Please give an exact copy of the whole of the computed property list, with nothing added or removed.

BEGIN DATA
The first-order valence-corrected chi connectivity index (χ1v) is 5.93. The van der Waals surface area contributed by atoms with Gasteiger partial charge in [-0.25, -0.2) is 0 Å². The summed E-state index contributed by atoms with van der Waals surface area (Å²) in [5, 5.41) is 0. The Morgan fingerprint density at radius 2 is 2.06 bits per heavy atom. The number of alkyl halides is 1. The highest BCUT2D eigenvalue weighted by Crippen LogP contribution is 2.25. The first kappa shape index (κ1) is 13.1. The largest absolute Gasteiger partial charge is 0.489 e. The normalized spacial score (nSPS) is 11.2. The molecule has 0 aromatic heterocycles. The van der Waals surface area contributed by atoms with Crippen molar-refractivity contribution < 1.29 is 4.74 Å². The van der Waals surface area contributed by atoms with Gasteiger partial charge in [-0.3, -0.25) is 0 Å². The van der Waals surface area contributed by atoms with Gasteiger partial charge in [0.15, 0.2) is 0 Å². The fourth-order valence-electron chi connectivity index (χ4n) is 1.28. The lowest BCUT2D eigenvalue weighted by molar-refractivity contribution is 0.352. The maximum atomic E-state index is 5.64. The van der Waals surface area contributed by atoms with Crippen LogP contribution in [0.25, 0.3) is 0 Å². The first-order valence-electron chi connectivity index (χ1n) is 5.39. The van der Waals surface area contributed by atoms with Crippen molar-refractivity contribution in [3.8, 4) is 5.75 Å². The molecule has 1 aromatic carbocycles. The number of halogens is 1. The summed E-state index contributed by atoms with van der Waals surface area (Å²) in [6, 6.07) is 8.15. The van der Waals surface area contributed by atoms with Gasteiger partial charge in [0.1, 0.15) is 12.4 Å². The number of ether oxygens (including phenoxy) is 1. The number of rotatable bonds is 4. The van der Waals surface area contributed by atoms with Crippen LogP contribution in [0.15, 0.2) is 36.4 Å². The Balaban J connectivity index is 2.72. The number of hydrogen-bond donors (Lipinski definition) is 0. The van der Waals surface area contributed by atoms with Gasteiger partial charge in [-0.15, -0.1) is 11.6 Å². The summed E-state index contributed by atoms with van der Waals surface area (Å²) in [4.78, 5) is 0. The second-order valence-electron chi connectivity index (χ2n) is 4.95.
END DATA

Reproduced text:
The first-order valence-corrected chi connectivity index (χ1v) is 5.93. The van der Waals surface area contributed by atoms with Gasteiger partial charge in [-0.25, -0.2) is 0 Å². The summed E-state index contributed by atoms with van der Waals surface area (Å²) in [5, 5.41) is 0. The Morgan fingerprint density at radius 2 is 2.06 bits per heavy atom. The number of alkyl halides is 1. The highest BCUT2D eigenvalue weighted by Crippen LogP contribution is 2.25. The first kappa shape index (κ1) is 13.1. The largest absolute Gasteiger partial charge is 0.489 e. The normalized spacial score (nSPS) is 11.2. The molecule has 0 aromatic heterocycles. The van der Waals surface area contributed by atoms with Crippen molar-refractivity contribution < 1.29 is 4.74 Å². The van der Waals surface area contributed by atoms with Gasteiger partial charge in [-0.3, -0.25) is 0 Å². The van der Waals surface area contributed by atoms with Gasteiger partial charge in [0.15, 0.2) is 0 Å². The fourth-order valence-electron chi connectivity index (χ4n) is 1.28. The lowest BCUT2D eigenvalue weighted by molar-refractivity contribution is 0.352. The maximum atomic E-state index is 5.64. The van der Waals surface area contributed by atoms with Crippen LogP contribution in [0.25, 0.3) is 0 Å². The first-order valence-electron chi connectivity index (χ1n) is 5.39. The van der Waals surface area contributed by atoms with Crippen molar-refractivity contribution in [3.8, 4) is 5.75 Å². The molecule has 1 aromatic carbocycles. The number of halogens is 1. The summed E-state index contributed by atoms with van der Waals surface area (Å²) in [6, 6.07) is 8.15. The van der Waals surface area contributed by atoms with Gasteiger partial charge in [0.1, 0.15) is 12.4 Å². The number of ether oxygens (including phenoxy) is 1. The number of rotatable bonds is 4. The van der Waals surface area contributed by atoms with Crippen LogP contribution in [0.15, 0.2) is 36.4 Å². The Balaban J connectivity index is 2.72. The number of hydrogen-bond donors (Lipinski definition) is 0. The van der Waals surface area contributed by atoms with Gasteiger partial charge in [-0.15, -0.1) is 11.6 Å². The summed E-state index contributed by atoms with van der Waals surface area (Å²) in [4.78, 5) is 0. The second-order valence-electron chi connectivity index (χ2n) is 4.95.